Any basic course in economics stresses that the market price of a commodity is determined by the interplay of demand for the product and its supply. In this specific instance, the greatly increased supply of Ash on the open market led to a decrease in its value over the past several years.

As the borer spreads and lays waste to a greater and greater proportion of the Ash stand, this effect is beginning to show signs of abatement, with the promise of eventual reversal as supplies of the hardwood available for harvest get smaller and smaller. Essentially the supply of Ash is dwindling, resulting in higher prices for the trees.

Emerald Ash Borer is decimating the commercial viability of your stand of Ash timber.
This is bittersweet news for land owners in the southern Ohio and northern Appalachian region, where the presence of Emerald Ash Borer has yet to become widespread.

Landowners with remaining stands of healthy Ash trees are seeing the value of these trees increase to levels not seen for several years. In fact, the price of Ash trees have shown a solid 10 – 20% improvement over the past 6 months. Still, Emerald Ash Borer will eventually take all the Ash from our hardwood stands. If you own a stand of timber in southern Ohio, northern Kentucky or other areas of the northern Appalachian region you should have a qualified firm evaluate the composition and value of your stand of hardwood.

How Much is Your Ash Worth?

Emerald Ash Borer is decimating the commercial viability of your stand of Ash timber. Without dismissing the tragic nature of this event, it is essential that you act as a timber owner—harvest your Ash before it is too late!

For a no-obligation assessment of the value of your Ash trees contact Timber Works today!

Liability, Insurance and Logging

john deere skidder working in the woods

Logging timber is among the most dangerous, accident prone professions on the planet. Every day loggers work with falling trees, heavy rolling logs, steep inclines, heavy equipment and chainsaws!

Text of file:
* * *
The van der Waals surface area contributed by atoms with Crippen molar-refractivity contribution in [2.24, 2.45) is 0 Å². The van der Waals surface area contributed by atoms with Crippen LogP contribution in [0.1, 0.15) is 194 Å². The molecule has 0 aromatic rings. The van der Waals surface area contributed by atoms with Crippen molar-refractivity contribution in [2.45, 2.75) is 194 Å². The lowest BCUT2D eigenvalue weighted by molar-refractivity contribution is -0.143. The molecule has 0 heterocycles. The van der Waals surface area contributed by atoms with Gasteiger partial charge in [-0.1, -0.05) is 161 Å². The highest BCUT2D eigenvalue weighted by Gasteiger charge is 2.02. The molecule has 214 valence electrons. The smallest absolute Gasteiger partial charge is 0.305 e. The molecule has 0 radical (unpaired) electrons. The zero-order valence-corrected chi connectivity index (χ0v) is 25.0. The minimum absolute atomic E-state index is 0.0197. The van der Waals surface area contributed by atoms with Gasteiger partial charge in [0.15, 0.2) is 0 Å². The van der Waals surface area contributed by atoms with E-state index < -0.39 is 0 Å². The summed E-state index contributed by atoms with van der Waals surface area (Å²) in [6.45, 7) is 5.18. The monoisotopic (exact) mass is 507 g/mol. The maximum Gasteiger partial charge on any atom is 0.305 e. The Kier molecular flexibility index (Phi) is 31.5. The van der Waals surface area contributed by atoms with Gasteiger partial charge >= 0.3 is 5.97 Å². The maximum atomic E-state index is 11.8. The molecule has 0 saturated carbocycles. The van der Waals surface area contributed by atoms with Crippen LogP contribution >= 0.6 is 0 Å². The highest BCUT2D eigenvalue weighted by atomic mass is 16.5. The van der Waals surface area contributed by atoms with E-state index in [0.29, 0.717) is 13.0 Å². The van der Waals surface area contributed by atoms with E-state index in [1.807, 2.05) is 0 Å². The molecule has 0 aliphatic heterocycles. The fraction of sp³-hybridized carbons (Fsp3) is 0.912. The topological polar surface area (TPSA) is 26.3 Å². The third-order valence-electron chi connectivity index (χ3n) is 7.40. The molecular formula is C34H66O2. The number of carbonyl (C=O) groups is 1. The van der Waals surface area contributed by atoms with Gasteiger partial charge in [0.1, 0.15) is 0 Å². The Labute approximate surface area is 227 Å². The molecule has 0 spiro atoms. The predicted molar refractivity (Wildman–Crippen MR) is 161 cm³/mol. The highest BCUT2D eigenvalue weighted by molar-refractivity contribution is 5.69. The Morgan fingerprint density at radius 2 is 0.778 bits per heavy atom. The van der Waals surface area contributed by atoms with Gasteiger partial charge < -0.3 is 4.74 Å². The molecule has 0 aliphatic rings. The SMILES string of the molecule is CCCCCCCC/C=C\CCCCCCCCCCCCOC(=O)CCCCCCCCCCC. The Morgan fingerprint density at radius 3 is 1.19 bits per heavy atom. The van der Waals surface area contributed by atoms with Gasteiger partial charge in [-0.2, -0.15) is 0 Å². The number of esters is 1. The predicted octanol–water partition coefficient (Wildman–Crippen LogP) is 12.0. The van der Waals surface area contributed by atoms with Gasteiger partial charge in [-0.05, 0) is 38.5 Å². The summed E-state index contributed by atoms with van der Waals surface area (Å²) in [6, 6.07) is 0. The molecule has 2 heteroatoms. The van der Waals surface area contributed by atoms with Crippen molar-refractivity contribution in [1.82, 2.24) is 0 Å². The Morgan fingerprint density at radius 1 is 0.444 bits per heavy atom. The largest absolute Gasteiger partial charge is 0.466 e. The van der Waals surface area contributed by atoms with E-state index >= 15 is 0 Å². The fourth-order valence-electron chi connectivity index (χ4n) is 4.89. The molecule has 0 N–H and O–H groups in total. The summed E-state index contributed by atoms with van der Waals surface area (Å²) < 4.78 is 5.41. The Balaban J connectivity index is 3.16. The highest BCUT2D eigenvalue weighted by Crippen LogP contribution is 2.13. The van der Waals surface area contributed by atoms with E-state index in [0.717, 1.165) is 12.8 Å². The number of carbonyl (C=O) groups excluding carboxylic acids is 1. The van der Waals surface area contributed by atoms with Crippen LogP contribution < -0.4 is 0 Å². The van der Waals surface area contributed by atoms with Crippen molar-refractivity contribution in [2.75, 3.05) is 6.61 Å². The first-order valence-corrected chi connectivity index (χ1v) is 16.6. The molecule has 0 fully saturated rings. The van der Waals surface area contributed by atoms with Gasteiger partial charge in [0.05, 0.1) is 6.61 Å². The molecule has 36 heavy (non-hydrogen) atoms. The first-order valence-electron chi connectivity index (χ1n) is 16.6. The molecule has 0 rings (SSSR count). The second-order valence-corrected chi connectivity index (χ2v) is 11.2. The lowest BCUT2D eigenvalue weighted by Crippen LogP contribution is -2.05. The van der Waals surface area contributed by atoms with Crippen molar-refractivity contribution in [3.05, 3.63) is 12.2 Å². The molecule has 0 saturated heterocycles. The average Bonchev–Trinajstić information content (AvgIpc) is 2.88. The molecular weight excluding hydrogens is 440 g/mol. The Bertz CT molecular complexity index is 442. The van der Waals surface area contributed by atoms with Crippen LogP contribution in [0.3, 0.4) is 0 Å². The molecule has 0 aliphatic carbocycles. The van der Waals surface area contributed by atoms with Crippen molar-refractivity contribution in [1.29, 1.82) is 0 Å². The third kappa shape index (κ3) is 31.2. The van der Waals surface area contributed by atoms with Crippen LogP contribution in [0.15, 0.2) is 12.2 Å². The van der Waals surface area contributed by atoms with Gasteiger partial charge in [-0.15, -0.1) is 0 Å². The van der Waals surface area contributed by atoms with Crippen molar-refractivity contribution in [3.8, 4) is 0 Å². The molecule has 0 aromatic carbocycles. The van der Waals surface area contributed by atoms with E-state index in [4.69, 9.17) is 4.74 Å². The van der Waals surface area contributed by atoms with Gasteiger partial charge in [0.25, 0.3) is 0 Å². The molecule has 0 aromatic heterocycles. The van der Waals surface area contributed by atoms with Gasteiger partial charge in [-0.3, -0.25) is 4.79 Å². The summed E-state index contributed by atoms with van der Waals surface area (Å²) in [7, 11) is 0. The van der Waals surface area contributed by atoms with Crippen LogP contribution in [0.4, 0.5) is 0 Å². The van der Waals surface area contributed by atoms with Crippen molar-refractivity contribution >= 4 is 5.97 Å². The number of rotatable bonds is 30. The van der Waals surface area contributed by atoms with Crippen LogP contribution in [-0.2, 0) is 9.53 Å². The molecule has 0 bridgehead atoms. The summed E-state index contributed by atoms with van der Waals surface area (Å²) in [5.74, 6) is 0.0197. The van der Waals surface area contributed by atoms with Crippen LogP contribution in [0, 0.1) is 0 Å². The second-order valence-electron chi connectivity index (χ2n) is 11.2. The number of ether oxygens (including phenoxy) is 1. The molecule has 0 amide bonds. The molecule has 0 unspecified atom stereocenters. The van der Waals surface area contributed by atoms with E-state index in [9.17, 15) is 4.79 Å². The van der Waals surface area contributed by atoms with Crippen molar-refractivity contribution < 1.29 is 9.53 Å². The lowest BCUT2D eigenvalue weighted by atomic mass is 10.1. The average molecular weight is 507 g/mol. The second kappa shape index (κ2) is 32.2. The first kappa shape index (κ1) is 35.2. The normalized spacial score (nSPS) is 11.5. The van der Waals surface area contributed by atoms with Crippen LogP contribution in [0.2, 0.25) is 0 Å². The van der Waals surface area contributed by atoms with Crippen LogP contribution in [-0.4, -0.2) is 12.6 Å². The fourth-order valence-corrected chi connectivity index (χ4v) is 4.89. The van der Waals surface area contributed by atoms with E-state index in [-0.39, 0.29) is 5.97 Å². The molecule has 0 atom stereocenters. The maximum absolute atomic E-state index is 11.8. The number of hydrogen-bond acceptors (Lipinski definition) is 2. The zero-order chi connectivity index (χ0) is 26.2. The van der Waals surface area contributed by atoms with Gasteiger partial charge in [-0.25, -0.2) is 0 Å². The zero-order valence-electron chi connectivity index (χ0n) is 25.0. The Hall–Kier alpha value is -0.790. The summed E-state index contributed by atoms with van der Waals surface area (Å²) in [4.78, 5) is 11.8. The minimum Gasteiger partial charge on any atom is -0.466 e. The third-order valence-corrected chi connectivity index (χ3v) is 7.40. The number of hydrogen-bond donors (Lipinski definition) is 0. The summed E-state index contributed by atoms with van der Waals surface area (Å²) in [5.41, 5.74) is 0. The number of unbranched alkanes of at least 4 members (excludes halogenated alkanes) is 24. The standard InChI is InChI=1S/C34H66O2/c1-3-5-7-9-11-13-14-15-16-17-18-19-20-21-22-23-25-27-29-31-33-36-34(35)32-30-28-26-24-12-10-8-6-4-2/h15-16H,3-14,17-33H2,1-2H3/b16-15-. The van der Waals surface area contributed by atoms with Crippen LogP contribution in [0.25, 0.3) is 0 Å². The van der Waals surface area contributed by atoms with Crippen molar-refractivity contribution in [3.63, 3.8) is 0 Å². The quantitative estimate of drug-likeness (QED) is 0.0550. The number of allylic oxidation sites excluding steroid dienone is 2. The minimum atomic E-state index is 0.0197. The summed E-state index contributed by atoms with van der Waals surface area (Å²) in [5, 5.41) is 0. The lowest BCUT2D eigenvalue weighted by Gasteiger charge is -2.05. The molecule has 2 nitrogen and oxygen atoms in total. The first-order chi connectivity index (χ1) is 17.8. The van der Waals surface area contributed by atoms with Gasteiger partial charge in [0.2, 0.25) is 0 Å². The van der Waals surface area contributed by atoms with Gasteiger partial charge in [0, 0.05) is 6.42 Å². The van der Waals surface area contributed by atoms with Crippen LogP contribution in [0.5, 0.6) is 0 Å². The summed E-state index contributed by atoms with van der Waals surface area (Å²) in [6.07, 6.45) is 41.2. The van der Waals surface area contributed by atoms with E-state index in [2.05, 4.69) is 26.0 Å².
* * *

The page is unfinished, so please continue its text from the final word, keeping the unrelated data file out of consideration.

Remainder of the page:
The safety of our crew and insulating the landowners we harvest for from needless liability is at the top of the Timber Works’ priority list. Further, ensuring a safe work site is the most important component of ensuring the well-being and safety of our loggers. That’s why Timber Works utilizes best management practices on all of our sites. In addition, we observe all OSHA safety regulations and guidelines in accordance with maintaining a safe, accident-free work site.

Striving to Maintain a Safe Timber Harvest

Still, even when observing the stricktest safety standards, accidents can occasionally happen.
Ensuring our crews, equipment and the property of our landowners are safe throughout the logging process is our highest priority. There are specific actions taken by the crews of Timber Works to help with this goal.

For instance, our logging crews are required to wear protective leather chaps, hard hats as well as highly visible shirts made of “safety colors.” We also place highly visible signs that warn landowners and neighbors of the nature of the work taking place in the woods. Literally every aspect of the logging process is designed to minimize risk to our crew and anyone in contact with the site.

Still, even when observing the strictest safety standards, accidents can occasionally happen. That’s why it is essential that whatever logging company you choose to harvest your timber be fully licensed and insured.

Carrying Full Insurance Coverages Just in Case

Timber Works carries a full suite of liability insurances aimed at protecting both our interests as well as those of the landowners throughout the cutting, dragging and hauling process of the logs harvested.

Our liability insurance is specifically tailored to logging offering protection against property damage, fires, equipment accidents or injuries. While it is unfortunately quite common for logging companies to be under-insured and to lack workers compensation, Timber Works carries full workers compensation coverage against workplace injuries for our employees and our subcontractors—a rarity among our industry.

Taken together, our robust insurance coverage fully protects us and you against liability issues associated with harvesting your timber. This is just one of many ways Timber Works goes the extra mile for our customers and land owners.